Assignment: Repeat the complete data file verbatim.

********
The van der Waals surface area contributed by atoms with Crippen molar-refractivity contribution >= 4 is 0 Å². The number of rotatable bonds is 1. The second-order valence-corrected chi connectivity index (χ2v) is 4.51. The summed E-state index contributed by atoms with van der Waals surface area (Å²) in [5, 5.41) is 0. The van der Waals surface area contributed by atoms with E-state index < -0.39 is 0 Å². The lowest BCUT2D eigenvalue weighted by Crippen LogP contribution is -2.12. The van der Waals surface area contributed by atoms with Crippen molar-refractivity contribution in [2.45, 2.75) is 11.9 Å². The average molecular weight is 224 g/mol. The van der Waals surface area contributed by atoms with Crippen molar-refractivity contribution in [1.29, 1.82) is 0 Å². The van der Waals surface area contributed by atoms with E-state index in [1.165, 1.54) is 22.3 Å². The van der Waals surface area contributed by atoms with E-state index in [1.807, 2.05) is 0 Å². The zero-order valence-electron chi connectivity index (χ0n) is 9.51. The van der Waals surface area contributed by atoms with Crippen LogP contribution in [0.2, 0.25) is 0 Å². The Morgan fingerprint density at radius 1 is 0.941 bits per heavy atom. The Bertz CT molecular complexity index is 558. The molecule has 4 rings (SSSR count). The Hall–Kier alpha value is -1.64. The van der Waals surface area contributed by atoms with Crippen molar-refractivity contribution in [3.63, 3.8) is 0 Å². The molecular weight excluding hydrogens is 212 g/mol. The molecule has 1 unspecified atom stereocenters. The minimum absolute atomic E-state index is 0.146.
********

The van der Waals surface area contributed by atoms with Crippen molar-refractivity contribution >= 4 is 0 Å². The number of rotatable bonds is 1. The second-order valence-corrected chi connectivity index (χ2v) is 4.51. The summed E-state index contributed by atoms with van der Waals surface area (Å²) in [5, 5.41) is 0. The van der Waals surface area contributed by atoms with E-state index < -0.39 is 0 Å². The lowest BCUT2D eigenvalue weighted by Crippen LogP contribution is -2.12. The van der Waals surface area contributed by atoms with Crippen molar-refractivity contribution in [2.45, 2.75) is 11.9 Å². The average molecular weight is 224 g/mol. The van der Waals surface area contributed by atoms with Crippen molar-refractivity contribution in [1.29, 1.82) is 0 Å². The van der Waals surface area contributed by atoms with E-state index in [1.165, 1.54) is 22.3 Å². The van der Waals surface area contributed by atoms with E-state index in [1.807, 2.05) is 0 Å². The zero-order valence-electron chi connectivity index (χ0n) is 9.51. The van der Waals surface area contributed by atoms with Crippen LogP contribution in [0.2, 0.25) is 0 Å². The Morgan fingerprint density at radius 1 is 0.941 bits per heavy atom. The Bertz CT molecular complexity index is 558. The molecule has 4 rings (SSSR count). The Hall–Kier alpha value is -1.64. The van der Waals surface area contributed by atoms with Crippen molar-refractivity contribution in [3.63, 3.8) is 0 Å². The molecular weight excluding hydrogens is 212 g/mol. The molecule has 1 unspecified atom stereocenters. The minimum absolute atomic E-state index is 0.146.